This is a busy time for coaches because everyone is making resolutions. Those things are hard to keep all on your own! Even with a coach, they take work. But there are a few things to know that can make it less painful and more productive.

#1:  January 1 is NO time to be making resolutions! INSTEAD, think spring.

Winter is the time when humans historically are low energy. We like to think we’re evolved, but really, we’d prefer to hibernate in the winter. So, the cards are stacked against us when we try to gear up and get excited about a goal the first of the year.

Instead, use the winter to dream up the great things you’ll be working on and jump in when the days are getting longer and brighter and you naturally have more energy. This is the time to literally and figuratively plant some new seeds.

#2: Don’t shoot for perfection. INSTEAD, take a longer view.

You would never believe that you could go to bed one night with no knowledge of how to play an instrument and wake up the next morning playing it perfectly. Yet we do that to ourselves every New Year’s. Give yourself a break.

Think about moving towards your goal each day rather than trying to maintain perfection from day one. And shoot to work on your goal a bit each day and reach your goal by the end of the year.

#3: Willpower doesn’t work. INSTEAD, try reframing.

Will power can only help for a short burst, but it can’t be sustained long enough to reach most goals. We are feel good junkies, so the trick is to reframe. Think about the feeling goal – if you want to feel stronger and healthier, focus on connecting going for a walk, lifting weights or eating more veggies with that feeling. NOTICE how you are feeling stronger and healthier as you move towards your goal.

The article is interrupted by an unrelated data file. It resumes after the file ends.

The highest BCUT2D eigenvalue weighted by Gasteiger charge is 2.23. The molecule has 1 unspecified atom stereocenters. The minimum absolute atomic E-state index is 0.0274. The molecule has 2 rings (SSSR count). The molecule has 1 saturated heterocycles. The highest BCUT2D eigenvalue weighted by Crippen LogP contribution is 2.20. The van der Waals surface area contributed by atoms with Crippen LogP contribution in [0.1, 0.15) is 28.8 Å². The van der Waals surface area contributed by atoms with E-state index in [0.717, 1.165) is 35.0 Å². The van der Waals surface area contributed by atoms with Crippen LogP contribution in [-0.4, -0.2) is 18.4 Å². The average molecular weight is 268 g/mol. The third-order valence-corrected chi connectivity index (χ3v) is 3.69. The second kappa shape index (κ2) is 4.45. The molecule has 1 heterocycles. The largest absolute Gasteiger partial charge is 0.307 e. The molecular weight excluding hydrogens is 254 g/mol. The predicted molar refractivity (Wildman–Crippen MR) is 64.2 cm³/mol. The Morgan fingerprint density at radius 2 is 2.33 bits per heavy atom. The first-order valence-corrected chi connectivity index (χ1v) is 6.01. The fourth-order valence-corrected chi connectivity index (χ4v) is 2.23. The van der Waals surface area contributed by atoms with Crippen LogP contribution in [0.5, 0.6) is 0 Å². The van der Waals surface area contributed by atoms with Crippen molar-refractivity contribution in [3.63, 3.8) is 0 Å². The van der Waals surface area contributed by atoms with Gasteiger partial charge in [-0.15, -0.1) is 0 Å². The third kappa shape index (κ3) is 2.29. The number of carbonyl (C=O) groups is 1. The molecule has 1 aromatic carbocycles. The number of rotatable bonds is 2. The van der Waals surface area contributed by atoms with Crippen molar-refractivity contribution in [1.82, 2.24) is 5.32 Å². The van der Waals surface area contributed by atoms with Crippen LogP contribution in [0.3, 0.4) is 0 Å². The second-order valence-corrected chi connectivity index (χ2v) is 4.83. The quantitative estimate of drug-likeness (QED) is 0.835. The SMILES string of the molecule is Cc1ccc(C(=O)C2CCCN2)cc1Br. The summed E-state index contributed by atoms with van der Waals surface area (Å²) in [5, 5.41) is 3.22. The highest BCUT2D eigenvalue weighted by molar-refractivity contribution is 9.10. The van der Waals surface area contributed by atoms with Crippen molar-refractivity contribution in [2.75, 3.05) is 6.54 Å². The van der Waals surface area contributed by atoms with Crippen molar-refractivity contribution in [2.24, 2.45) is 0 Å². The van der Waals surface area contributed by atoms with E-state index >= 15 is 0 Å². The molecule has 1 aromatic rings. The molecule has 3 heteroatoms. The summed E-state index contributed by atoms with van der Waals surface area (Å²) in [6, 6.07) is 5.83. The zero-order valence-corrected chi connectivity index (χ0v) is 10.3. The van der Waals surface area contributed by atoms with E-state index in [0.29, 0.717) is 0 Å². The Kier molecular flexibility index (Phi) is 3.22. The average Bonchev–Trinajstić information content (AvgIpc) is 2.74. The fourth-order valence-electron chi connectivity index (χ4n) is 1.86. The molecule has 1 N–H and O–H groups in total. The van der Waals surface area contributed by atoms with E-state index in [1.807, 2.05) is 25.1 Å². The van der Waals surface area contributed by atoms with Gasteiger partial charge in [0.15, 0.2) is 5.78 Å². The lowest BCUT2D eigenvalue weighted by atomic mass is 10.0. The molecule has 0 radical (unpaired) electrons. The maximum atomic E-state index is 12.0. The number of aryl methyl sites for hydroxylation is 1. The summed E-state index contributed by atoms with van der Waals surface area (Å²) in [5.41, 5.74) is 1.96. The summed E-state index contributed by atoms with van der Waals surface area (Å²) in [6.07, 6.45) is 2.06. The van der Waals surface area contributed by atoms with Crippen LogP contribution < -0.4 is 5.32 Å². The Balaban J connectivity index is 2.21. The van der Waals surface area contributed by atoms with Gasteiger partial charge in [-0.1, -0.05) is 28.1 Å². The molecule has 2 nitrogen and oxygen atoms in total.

#4: Going it alone is tough. INSTEAD, grab a team.

Whenever you do something new, you need some guidance. It might be an investment to get some help but it’s typically less expensive than needing to fix what you broke. This past year, I wound up with an exercise injury I could have likely avoided if I’d worked with a trainer before jumping in.

Whether you’re writing a book, starting a business or working out, you’re likely to have greater success if you ask for he help you need. There’s no need to reinvent the wheel. Other people have gone before you and can help you make it work.

#5: Don’t binge and quit. INSTEAD, make gradual changes.

Between Halloween and New Year’s, a whole lot of people are smoking, drinking and eating as much as they can. They plan to cut themselves off January 1 so they binge. The problem is that then when they do that, they’re starting from even more of a negative. Plus, they’ve established a habit, an addiction or a taste for whatever it is. They’ll miss it more and be more tempted to cheat.

Instead, consider easing into new habits. If you gradually increase your veggie intake while gradually decreasing your sugar intake, it might be easier on your mind and body. And you’re more likely to stick with it, if you aren’t eliminating things you love completely.

#6: Skip the resolution. INSTEAD, create a bucket list.

A few years ago, I started to create bucket lists for each year and it really allowed me to put a more positive spin on the New Year.

Resolutions are typically negative. We think about regrets and what we don’t like about ourselves, what we should change, where we’re lacking. It puts us in the position of asking “what’s wrong with me?” ANd that’s a lousy way to start the new year.

At the end of your life, you’re unlikely to think about how great it is that you lost 10 pounds or that you made your bed each day. But you will remember riding in a hot air balloon, learning to play the hammered dulcimer or playing an extra on a TV show or commercial.

Think of what makes life worth living for you – and do more of that. And if you’re happy with life, the 10 pounds may fall off on it’s own!